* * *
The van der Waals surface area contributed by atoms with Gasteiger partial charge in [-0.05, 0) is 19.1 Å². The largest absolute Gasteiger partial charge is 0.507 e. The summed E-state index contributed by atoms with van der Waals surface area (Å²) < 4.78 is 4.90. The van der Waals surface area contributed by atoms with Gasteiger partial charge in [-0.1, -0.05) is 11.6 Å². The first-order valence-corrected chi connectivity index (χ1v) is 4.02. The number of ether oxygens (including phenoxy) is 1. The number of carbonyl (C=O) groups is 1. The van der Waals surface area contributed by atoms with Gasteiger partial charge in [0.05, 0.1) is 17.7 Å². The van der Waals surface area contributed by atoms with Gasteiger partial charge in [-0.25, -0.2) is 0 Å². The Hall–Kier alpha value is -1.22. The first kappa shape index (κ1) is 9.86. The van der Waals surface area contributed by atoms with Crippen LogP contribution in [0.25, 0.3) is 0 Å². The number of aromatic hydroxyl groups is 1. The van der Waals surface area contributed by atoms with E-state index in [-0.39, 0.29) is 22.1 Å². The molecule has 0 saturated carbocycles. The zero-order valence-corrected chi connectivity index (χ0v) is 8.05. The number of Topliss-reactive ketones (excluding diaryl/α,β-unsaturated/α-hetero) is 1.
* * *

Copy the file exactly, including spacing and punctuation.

The van der Waals surface area contributed by atoms with Gasteiger partial charge in [-0.05, 0) is 19.1 Å². The largest absolute Gasteiger partial charge is 0.507 e. The summed E-state index contributed by atoms with van der Waals surface area (Å²) < 4.78 is 4.90. The van der Waals surface area contributed by atoms with Gasteiger partial charge in [-0.1, -0.05) is 11.6 Å². The first-order valence-corrected chi connectivity index (χ1v) is 4.02. The number of ether oxygens (including phenoxy) is 1. The number of carbonyl (C=O) groups is 1. The van der Waals surface area contributed by atoms with Gasteiger partial charge in [0.05, 0.1) is 17.7 Å². The van der Waals surface area contributed by atoms with Gasteiger partial charge in [-0.25, -0.2) is 0 Å². The Hall–Kier alpha value is -1.22. The first kappa shape index (κ1) is 9.86. The van der Waals surface area contributed by atoms with Crippen LogP contribution in [0.25, 0.3) is 0 Å². The number of aromatic hydroxyl groups is 1. The van der Waals surface area contributed by atoms with E-state index in [-0.39, 0.29) is 22.1 Å². The molecule has 0 saturated carbocycles. The zero-order valence-corrected chi connectivity index (χ0v) is 8.05. The number of Topliss-reactive ketones (excluding diaryl/α,β-unsaturated/α-hetero) is 1.